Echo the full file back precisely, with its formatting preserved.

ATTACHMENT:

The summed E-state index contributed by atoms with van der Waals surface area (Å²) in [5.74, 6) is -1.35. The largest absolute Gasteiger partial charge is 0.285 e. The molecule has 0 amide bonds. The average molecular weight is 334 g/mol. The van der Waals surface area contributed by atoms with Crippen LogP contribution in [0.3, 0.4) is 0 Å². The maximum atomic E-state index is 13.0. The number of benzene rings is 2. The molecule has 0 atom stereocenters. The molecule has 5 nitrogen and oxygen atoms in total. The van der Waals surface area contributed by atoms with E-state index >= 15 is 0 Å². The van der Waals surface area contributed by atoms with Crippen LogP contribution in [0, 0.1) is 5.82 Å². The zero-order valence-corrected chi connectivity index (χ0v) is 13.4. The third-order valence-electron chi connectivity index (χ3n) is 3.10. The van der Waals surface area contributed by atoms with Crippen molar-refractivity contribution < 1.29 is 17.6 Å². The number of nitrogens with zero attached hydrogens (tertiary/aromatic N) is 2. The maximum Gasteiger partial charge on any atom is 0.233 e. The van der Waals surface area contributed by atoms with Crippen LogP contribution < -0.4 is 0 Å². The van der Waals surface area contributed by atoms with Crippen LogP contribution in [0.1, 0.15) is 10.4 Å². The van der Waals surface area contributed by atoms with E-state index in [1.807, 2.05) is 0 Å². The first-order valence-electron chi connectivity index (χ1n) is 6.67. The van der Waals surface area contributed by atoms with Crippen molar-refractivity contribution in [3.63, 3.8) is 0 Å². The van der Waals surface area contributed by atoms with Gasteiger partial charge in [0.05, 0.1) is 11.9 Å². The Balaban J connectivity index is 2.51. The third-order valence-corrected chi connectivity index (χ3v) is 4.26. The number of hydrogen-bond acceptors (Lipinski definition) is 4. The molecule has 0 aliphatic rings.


The summed E-state index contributed by atoms with van der Waals surface area (Å²) in [5.74, 6) is -1.35. The largest absolute Gasteiger partial charge is 0.285 e. The molecule has 0 amide bonds. The average molecular weight is 334 g/mol. The van der Waals surface area contributed by atoms with Crippen LogP contribution in [0.3, 0.4) is 0 Å². The maximum atomic E-state index is 13.0. The number of benzene rings is 2. The molecule has 0 atom stereocenters. The molecule has 5 nitrogen and oxygen atoms in total. The van der Waals surface area contributed by atoms with E-state index >= 15 is 0 Å². The van der Waals surface area contributed by atoms with Crippen LogP contribution in [0, 0.1) is 5.82 Å². The zero-order valence-corrected chi connectivity index (χ0v) is 13.4. The third-order valence-electron chi connectivity index (χ3n) is 3.10. The van der Waals surface area contributed by atoms with Crippen molar-refractivity contribution < 1.29 is 17.6 Å². The number of nitrogens with zero attached hydrogens (tertiary/aromatic N) is 2. The maximum Gasteiger partial charge on any atom is 0.233 e. The van der Waals surface area contributed by atoms with Crippen LogP contribution < -0.4 is 0 Å². The van der Waals surface area contributed by atoms with Crippen LogP contribution in [0.1, 0.15) is 10.4 Å². The van der Waals surface area contributed by atoms with E-state index in [1.807, 2.05) is 0 Å². The first-order valence-electron chi connectivity index (χ1n) is 6.67. The van der Waals surface area contributed by atoms with Crippen molar-refractivity contribution in [3.63, 3.8) is 0 Å². The van der Waals surface area contributed by atoms with Gasteiger partial charge in [0.05, 0.1) is 11.9 Å². The Balaban J connectivity index is 2.51. The third-order valence-corrected chi connectivity index (χ3v) is 4.26. The number of hydrogen-bond acceptors (Lipinski definition) is 4. The molecule has 0 aliphatic rings.